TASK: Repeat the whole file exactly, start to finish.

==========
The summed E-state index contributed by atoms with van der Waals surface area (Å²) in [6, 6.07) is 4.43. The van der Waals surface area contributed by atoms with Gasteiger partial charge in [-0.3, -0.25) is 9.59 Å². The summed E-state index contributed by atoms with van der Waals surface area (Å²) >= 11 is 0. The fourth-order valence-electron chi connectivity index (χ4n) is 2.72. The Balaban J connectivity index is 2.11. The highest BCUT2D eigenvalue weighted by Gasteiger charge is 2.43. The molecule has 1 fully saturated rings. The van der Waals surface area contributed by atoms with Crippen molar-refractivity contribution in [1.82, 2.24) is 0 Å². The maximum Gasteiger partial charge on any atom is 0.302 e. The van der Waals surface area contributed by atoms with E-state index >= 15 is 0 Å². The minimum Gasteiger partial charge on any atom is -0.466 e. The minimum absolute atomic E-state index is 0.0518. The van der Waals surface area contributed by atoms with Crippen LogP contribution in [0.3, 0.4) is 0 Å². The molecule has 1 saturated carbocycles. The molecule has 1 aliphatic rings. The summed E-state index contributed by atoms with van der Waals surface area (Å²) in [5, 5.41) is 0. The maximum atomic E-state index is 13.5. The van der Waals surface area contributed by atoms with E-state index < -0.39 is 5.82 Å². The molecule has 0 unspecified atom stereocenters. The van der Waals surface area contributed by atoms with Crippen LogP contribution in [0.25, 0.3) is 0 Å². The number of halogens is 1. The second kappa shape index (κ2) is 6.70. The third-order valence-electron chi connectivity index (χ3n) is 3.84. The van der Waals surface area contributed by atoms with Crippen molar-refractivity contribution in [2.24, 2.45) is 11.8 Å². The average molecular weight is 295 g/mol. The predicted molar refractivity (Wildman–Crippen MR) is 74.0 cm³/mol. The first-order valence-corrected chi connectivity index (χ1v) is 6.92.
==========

The summed E-state index contributed by atoms with van der Waals surface area (Å²) in [6, 6.07) is 4.43. The van der Waals surface area contributed by atoms with Gasteiger partial charge in [-0.3, -0.25) is 9.59 Å². The summed E-state index contributed by atoms with van der Waals surface area (Å²) >= 11 is 0. The fourth-order valence-electron chi connectivity index (χ4n) is 2.72. The Balaban J connectivity index is 2.11. The highest BCUT2D eigenvalue weighted by Gasteiger charge is 2.43. The molecule has 1 fully saturated rings. The van der Waals surface area contributed by atoms with Crippen molar-refractivity contribution in [1.82, 2.24) is 0 Å². The maximum Gasteiger partial charge on any atom is 0.302 e. The van der Waals surface area contributed by atoms with E-state index >= 15 is 0 Å². The minimum Gasteiger partial charge on any atom is -0.466 e. The minimum absolute atomic E-state index is 0.0518. The van der Waals surface area contributed by atoms with Crippen LogP contribution in [0.3, 0.4) is 0 Å². The molecule has 1 saturated carbocycles. The molecule has 1 aliphatic rings. The summed E-state index contributed by atoms with van der Waals surface area (Å²) in [5, 5.41) is 0. The maximum atomic E-state index is 13.5. The van der Waals surface area contributed by atoms with E-state index < -0.39 is 5.82 Å². The molecule has 0 unspecified atom stereocenters. The van der Waals surface area contributed by atoms with Crippen LogP contribution in [0.25, 0.3) is 0 Å². The number of halogens is 1. The second kappa shape index (κ2) is 6.70. The third-order valence-electron chi connectivity index (χ3n) is 3.84. The van der Waals surface area contributed by atoms with Crippen molar-refractivity contribution in [2.24, 2.45) is 11.8 Å². The average molecular weight is 295 g/mol. The predicted molar refractivity (Wildman–Crippen MR) is 74.0 cm³/mol. The first-order valence-corrected chi connectivity index (χ1v) is 6.92.